Barbara Wagner nominated Stackfleth for mayor, which was seconded by Engstrom, and unanimously approved by the rest of the council. Wagner also nominated Engstrom for mayor pro-tem, which was also unanimously approved.
The Mount Shasta City Council had their hands full on Monday night, as they counted ballots, heard from concerned citizens and discussed what to do with recently revised solid waste fees. The council also selected John Stackfleth to serve as the city’s mayor in 2020 and decided Paul Engstrom would be mayor pro-tem.
Barbara Wagner nominated Stackfleth for mayor, which was seconded by Engstrom, and unanimously approved by the rest of the council. Wagner also nominated Engstrom for mayor pro-tem, which was also unanimously approved. Stackfleth thanked his fellow councilmembers for the honor.
Solid waste services
There has been an ongoing debate amongst citizens regarding the recently adjusted solid waste hauling rates. The fees, which were recently announced in a letter from the city, are part of a newly formed franchise agreement with Summit Disposal, Inc., which is a business offshoot of Burney Disposal.
According to a report by Mount Shasta’s Finance Director Muriel Howarth Terrell, Summit Disposal has been collecting cost data since April regarding the number of residential, commercial and multi-family cans, tipping fees, can size, recycling costs, and more. Rates also were affected due to inflation, material handling, compliance with state and federal mandates, operational fees and ongoing changes to state mandates that require recycling and other green services.
This three colored can system has been state mandated as of 2016, Howarth Terrell said. Summit will help Mount Shasta meet other state mandates and will help with education and establishment of necessary, and constantly changing requirements.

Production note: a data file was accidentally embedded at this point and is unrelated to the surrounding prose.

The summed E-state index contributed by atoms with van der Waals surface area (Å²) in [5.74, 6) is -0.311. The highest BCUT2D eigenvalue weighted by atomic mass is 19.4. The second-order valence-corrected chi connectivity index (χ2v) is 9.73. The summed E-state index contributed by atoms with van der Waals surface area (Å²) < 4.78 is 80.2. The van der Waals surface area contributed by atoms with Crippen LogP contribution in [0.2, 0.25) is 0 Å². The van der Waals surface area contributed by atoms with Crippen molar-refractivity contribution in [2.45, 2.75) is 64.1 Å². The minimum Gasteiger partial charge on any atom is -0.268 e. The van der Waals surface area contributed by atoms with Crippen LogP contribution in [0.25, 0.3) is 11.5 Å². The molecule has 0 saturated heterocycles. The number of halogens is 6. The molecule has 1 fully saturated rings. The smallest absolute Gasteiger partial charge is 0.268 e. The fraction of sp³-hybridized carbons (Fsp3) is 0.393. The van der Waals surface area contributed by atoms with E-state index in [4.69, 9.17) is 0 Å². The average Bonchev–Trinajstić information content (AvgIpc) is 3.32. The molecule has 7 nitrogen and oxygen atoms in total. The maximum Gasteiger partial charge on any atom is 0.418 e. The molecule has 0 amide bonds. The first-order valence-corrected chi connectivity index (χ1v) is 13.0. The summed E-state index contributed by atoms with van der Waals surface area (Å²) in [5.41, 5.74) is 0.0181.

Summit Disposal, Inc. will provide and maintain residential, multi-family and commercial customers with three new cans by 2022. The first will come in January for trash; the second in 2021 for recycling; and eventually a third can for green waste/organic matter.
The city, Summit Disposal, Inc., and Siskiyou Opportunity Center will continue to partner for processing of recyclables and collection of downtown city cans.
Several members of the public spoke out against the new contract, with the majority feeling that the agreement was “excessive and flawed” and also rushed. They said information was released within the last few months and it should have been done in April.
The Proposition 218 process was followed giving residents 45 days to submit their protest votes against the new rates.
Of the 1,721 garbage accounts, there were 172 total votes against, which were required to be submitted in writing. This did not meet the required number to count as a “majority protest,” which required half of the accounts in votes, plus one, Deputy City Clerk Kathryn Joyce explained.
Citizens were angered that the city was receiving a four percent fee as part of the agreement, but they were assured by the council that those fees will be set aside for a Solid Waste Improvement Fund, which would continually work to address infrastructure changes involved in waste management.
Wagner noted that the city itself is “very high in green/organic waste,” and suggested that the three cans may not be necessary for disposal if there is another way to take care of the waste. “The fees can go to alternate methods,” she suggested.
Stackfleth noted that “the city is a governmental body that has to be consistent with state law,” including solid waste and recycling mandates.
Councilor John Redmond moved to approve the revised solid waste rates, with a second by council member Jeffrey Collings. The vote was approved by a finalized by a 4-1. Although Redmond made the motion, he cast the sole “nay” vote.